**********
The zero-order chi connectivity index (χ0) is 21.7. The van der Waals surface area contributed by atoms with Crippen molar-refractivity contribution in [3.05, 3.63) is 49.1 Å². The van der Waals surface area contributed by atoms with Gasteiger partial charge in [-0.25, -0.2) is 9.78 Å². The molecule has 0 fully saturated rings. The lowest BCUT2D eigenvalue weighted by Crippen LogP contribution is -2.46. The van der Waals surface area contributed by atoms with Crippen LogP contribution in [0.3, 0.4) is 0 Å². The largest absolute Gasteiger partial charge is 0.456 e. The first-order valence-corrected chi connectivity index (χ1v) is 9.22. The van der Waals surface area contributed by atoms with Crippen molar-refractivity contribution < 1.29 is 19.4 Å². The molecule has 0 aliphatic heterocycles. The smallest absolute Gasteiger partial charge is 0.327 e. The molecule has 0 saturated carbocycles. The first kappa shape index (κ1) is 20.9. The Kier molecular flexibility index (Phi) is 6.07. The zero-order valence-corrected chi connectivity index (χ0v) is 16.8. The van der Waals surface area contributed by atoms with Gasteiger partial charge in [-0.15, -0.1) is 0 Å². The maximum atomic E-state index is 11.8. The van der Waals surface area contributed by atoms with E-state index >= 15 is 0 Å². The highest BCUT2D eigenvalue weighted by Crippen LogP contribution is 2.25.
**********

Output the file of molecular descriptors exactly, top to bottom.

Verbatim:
The zero-order chi connectivity index (χ0) is 21.7. The van der Waals surface area contributed by atoms with Crippen molar-refractivity contribution in [3.05, 3.63) is 49.1 Å². The van der Waals surface area contributed by atoms with Gasteiger partial charge in [-0.25, -0.2) is 9.78 Å². The molecule has 0 fully saturated rings. The lowest BCUT2D eigenvalue weighted by Crippen LogP contribution is -2.46. The van der Waals surface area contributed by atoms with Crippen LogP contribution in [0.3, 0.4) is 0 Å². The largest absolute Gasteiger partial charge is 0.456 e. The first-order valence-corrected chi connectivity index (χ1v) is 9.22. The van der Waals surface area contributed by atoms with Crippen molar-refractivity contribution < 1.29 is 19.4 Å². The molecule has 0 aliphatic heterocycles. The smallest absolute Gasteiger partial charge is 0.327 e. The molecule has 0 saturated carbocycles. The first kappa shape index (κ1) is 20.9. The Kier molecular flexibility index (Phi) is 6.07. The zero-order valence-corrected chi connectivity index (χ0v) is 16.8. The van der Waals surface area contributed by atoms with Gasteiger partial charge in [-0.15, -0.1) is 0 Å². The maximum atomic E-state index is 11.8. The van der Waals surface area contributed by atoms with E-state index >= 15 is 0 Å². The highest BCUT2D eigenvalue weighted by Crippen LogP contribution is 2.25.